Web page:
I’ve been riding that route for the past 10 years or so, and this is the first time I remember the smell being this bad – except for during a prolonged garbage strike several years ago. Something seems to be going on in that area, that was not going on weeks or months ago….

  6. Hah, we occassionally get stories about the new gentry who move out to the country to get a few acres, for the “peace and quiet” or whatever and end up complaining about the smell of cattle, noise of roosters, and dust of tractors. There was at least one rural county in my state which eventually printed up a flyer saying “This is what to expect when you move to the country…” Hee hee.

  7. And you thought Vancouver was… ‘Special’, DearReaders? Hah!

    “If we are going to be a WORLD CLASS CITY [NoteToEd: Sorry about the AllCaps, every now and again the punctuation just has a mind of its own]… Ah… We cannot have the DownTown filled with odours from a rendering plant.” – Bruce Gerleman, Des Moines, Iowa Restauranteur

    • Yikes! Shocking poor scholarship […or simply bad manners? I normally allow IllustriousEd to make those JudgementCalls]… Viz. an error ‘o omission.

      In ‘StinkyDesMoines’, 800Large and change will buy you one of these…


  8. A downwind resident of the rendering plant, I consider the smell pine-scented yuppie disinfectant.

  9. Price is what you pay, value is what you get. — Warren Buffett

  10. A number of years ago, Charlie Smith had a feature in The Georgia Straight about the dwindling stock of industrial land in the City of Vancouver, and why it was a problem. I think the article was exploring the possible fate of the False Creek Flats. What Smith, and others, were pointing out is that big cities need land for all the operations that big cities require in order to function. What does it cost to do routine maintenance on residential housing stock, and how much are the trades charging, if all the plumbing, electrical, and building supplies are forced to outer Surrey, and everything has to be driven for an hour or more before it can be installed in a downtown condo?

    Regarding West Coast Reduction, they provide a variety of services that the population of the Lower Mainland require, including commercial cooking oil disposal and recycling. Think of that next time you chomp into a burger and fries. According to Brian Brett, author of Trauma Farm, a book about his life running a small farm on Salt Spring Island, the cottage lamb industry on the island has collapsed because a new regulatory structure that requires the innards from slaughtered lambs be trucked to Alberta for disposal — at West Coast Reduction’s dedicated ruminant facilities in that province — has made lamb production too costly for small operators. Get rid of the facility on Burrard Inlet and what does that mean for local organic chicken and pork, and the recent locavore and 100-mile-diet movements? What about local fish processing? I understand the smell can sometimes be unpleasant for residents in the immediate area, depending on the time of year and weather conditions, but ironically, that’s the smell of life, not death. Resort towns probably work very hard to eliminate or mask all odours, and in the process eliminate all people below a certain income level.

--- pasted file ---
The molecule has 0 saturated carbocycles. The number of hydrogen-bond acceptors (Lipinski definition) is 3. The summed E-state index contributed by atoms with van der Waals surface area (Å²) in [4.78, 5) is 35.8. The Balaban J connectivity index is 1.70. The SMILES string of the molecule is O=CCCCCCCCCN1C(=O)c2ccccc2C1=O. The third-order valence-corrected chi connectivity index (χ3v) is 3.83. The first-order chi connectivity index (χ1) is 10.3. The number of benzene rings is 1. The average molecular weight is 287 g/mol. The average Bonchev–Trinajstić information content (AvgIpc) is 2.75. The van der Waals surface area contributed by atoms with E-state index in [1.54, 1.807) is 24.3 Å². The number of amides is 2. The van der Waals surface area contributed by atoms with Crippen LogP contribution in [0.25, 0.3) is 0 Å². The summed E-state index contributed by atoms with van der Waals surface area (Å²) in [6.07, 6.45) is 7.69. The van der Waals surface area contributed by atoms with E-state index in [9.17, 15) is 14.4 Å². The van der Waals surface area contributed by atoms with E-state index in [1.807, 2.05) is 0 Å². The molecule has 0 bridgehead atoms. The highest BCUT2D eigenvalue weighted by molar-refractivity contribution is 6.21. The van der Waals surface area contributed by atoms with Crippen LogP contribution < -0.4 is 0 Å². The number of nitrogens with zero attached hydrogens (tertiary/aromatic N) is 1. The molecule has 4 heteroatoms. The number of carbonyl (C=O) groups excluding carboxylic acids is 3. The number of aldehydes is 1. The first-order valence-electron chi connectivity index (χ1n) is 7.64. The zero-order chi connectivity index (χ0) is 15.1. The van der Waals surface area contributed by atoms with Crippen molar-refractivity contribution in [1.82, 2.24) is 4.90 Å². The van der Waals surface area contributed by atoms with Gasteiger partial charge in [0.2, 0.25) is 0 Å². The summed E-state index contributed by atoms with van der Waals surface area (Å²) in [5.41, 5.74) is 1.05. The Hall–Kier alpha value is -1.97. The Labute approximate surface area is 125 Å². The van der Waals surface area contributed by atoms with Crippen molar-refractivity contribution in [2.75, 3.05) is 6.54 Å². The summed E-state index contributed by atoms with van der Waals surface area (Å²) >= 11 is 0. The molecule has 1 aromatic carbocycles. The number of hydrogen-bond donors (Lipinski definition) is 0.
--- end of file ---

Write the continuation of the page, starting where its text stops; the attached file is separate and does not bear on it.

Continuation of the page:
• Whoops, didn’t mean to imply that all people below a certain income level smell. (!) Should have had my coffee before I started typing…

      I assume readers understand my meaning — removing all industry and the nasty business of life in order to create an artificially pristine environment is a process typically associated with wealth. Apparently zoning bylaws prevent backyard clotheslines in parts of the West Side of the city, while they’re just fine on the East Side. (So much for the ‘greenest city’ rhetoric.) Wealth doesn’t want to see, or smell, the muck upon which their wealth is based. Room at the Top, and all that.

      • Whether interpreted literally or figuratively… your thesis requires no further explication…

        On the other side of the ZeroSum equation (or should that be the ‘LaundryLine DeMilitarizedZone’)… CollateralDamage abounds:

        [CBC] – Salvation Army needs school supply donations

        The B.C. Salvation Army says demand for its back to school charitable program has more than doubled in the past two years.


  11. To paraphrase the ThreadLeader… when you buy something fishy, don’t be surprised if doesn’t pass the ‘SmellTest’… DearReaders, here’s your Quote ‘O TheDay…

    “The sales have been fantastic and our revenues have been well sustained!… but the market is slowing.” – Penny Ballem, Vancouver City Manager

    [G&M] – Olympic village rebranding pays off, but debts remain

    …”The city still had $462-million listed as its debt for the village at the end of 2011. Ms. Ballem said it’s still too early to say whether the city will lose money .

    Although there were $157-million in condo sales between November, 2010 and June, 2012, and another $8-million in rental income was banked, the city only got $114-million after expenses were paid, according to the receivers’ report.

    [and Nem’s personal favourite] As another incentive, to get commercial tenants to move in and help animate the village, the city lowered the property taxes for those parcels.”…